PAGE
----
Initially released as an alpha during early May 2021, Jetpack’s App Authenticator library is an exciting addition to the ever growing list of security libraries coming from Android’s Jetpack team.
But what is its purpose? In the libraries own words it states the following:
AppAuthenticator is a new library aimed at simplifying verification of app trust based on signing identity.
In slightly plainer English,
AppAuthenticator allows developers to query other applications and verify their signing identity against an expected result at runtime. An app’s signing identity is the SHA-256 of the keystore used to sign the app and whilst the verification of this may on the surface seem a fairly niche requirement for a library to provide, this is incredibly useful for security conscious applications that want to communicate with others through the standard channels of ‘Inter Process Communication’ (IPC) when such communication occurs between apps that may or may not be signed with the same keys. This is also particularly useful for applications that interact with others through the use of exported services and may wish to pre-verify they are accessing the service of a trusted application through verification of the requested app’s identity.
Clearly this is extremely useful in some circumstances, but how can we use the library’s code to achieve all this?
How do we use the library?
Note: At the time of writing, the library is currently version alpha-02 with minimal provided documentation. It is expected and highly likely that the APIs will change in future releases.
Firstly, in order to find out your own app’s certificate digest for use with this library, Gradle’s
signingReport task can be used. Alternatively,
apksigner can be used to find the SHA-256 certificate digest for a given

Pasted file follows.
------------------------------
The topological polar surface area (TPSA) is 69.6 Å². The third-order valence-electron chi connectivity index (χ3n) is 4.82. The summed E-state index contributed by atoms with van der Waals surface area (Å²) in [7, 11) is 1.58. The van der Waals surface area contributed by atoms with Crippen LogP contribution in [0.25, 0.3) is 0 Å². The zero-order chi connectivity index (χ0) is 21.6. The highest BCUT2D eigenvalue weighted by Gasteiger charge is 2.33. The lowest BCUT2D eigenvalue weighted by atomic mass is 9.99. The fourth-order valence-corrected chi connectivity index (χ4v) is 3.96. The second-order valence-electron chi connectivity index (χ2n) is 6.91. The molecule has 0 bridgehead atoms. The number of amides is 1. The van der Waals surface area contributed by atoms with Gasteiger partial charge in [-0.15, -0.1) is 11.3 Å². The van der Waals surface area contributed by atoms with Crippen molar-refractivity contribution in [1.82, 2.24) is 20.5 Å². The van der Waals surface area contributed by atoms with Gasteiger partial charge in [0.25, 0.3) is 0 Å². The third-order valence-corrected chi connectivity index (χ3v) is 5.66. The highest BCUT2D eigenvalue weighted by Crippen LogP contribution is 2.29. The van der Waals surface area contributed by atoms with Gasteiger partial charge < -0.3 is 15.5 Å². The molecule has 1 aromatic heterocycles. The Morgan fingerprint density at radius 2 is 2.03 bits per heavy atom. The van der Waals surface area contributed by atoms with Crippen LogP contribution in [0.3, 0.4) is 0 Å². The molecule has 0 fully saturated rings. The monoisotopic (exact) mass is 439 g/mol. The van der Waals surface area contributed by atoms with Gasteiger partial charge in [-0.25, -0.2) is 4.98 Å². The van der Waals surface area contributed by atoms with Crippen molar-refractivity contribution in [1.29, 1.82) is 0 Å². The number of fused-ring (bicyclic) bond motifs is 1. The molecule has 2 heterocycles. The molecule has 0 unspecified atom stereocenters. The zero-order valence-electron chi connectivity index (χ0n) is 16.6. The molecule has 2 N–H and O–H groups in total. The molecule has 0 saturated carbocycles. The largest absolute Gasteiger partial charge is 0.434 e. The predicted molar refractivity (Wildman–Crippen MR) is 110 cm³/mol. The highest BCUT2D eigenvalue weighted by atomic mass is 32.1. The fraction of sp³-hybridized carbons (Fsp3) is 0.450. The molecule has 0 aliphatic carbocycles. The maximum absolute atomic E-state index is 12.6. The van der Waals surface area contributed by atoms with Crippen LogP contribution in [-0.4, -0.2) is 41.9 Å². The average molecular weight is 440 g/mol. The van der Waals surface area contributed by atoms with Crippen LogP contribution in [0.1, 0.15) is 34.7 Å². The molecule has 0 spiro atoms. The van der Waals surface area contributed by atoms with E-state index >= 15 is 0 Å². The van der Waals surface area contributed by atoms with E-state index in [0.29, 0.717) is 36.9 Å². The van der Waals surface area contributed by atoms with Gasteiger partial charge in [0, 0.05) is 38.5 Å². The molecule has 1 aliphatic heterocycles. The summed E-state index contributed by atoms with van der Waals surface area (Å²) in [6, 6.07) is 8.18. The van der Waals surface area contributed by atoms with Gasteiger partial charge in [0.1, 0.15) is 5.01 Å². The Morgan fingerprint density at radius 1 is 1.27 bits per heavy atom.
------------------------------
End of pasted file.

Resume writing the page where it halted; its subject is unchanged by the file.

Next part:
The library provides the
AppAuthenticator class which is initialised through providing a XML config file containing a list of packages and their expected SHA-256 certificate digest that your application can query against.
Prior to querying an app’s identity, the correct permissions must be requested within your
AndroidManifest.xml file. As of Android 11, the
<queries> tag can be used within
<manifest> to ensure requests to query specific package names or packages that handle specific intents are allowed. This is the preferred approach over the use of the all encapsulating
Once an app is authorised to query for other packages, the new app-authentication config file format can be used within the standard
res/xml folder or as an external asset to provide the expected certificate digests for given packages.
The library exposes two static methods to allow the developer to pass the config file, with either
AppAuthenticator.createFromResource(Context, @XmlRes int) or
AppAuthenticator.createFromInputStream(Context, InputStream) generating a valid instance of an
AppAuthenticator to begin querying the apps locally on the device.
However, as with most Android classes that utilise external configs, the possibility of providing invalid resources or files means these methods should be wrapped with a
try-catch to ensure no nasty crashes are caused.
Once a valid instance of an
AppAuthenticator is available, it is then possible to verify the identity of other apps.
Verifying identities 👀
The current available
The available public
AppAuthenticator API consists of three methods prefixed with
check and three prefixed with
check prefixed calls allow for integrity checks to be made and the result handled by the app by checking against the relevant
AppAuthenticator result constants. Conversely, the
enforce methods ensures the signature is matched by throwing a
SecurityException if the package queried does not match the expected signature.
An example of this in practice, once the authenticator instance is configured successfully, would be querying the identity of an app by passing a package name to
checkAppIdentity(String) and comparing the resulting integer against
The remaining methods can be used to verify the identity of a calling process from an IPC through supplying an expected process id, the expected user id assigned to the application and the name of the permission as defined in the XML config. Thankfully through the use of the standard IPC
Binder class, these values should be easy enough for pre-existing bound services to access.
The new Jetpack Security AppAuthenticator library is a welcomed addition to the growing arsenal of security tools and provides assurance that inter-app communication can be made securely and confidently in future.
For most developers I imagine this library is unlikely to provide any useful function going forwards, but for those that work with applications that make full use of IPC this is surely a must-have once it moves to a more stable release.
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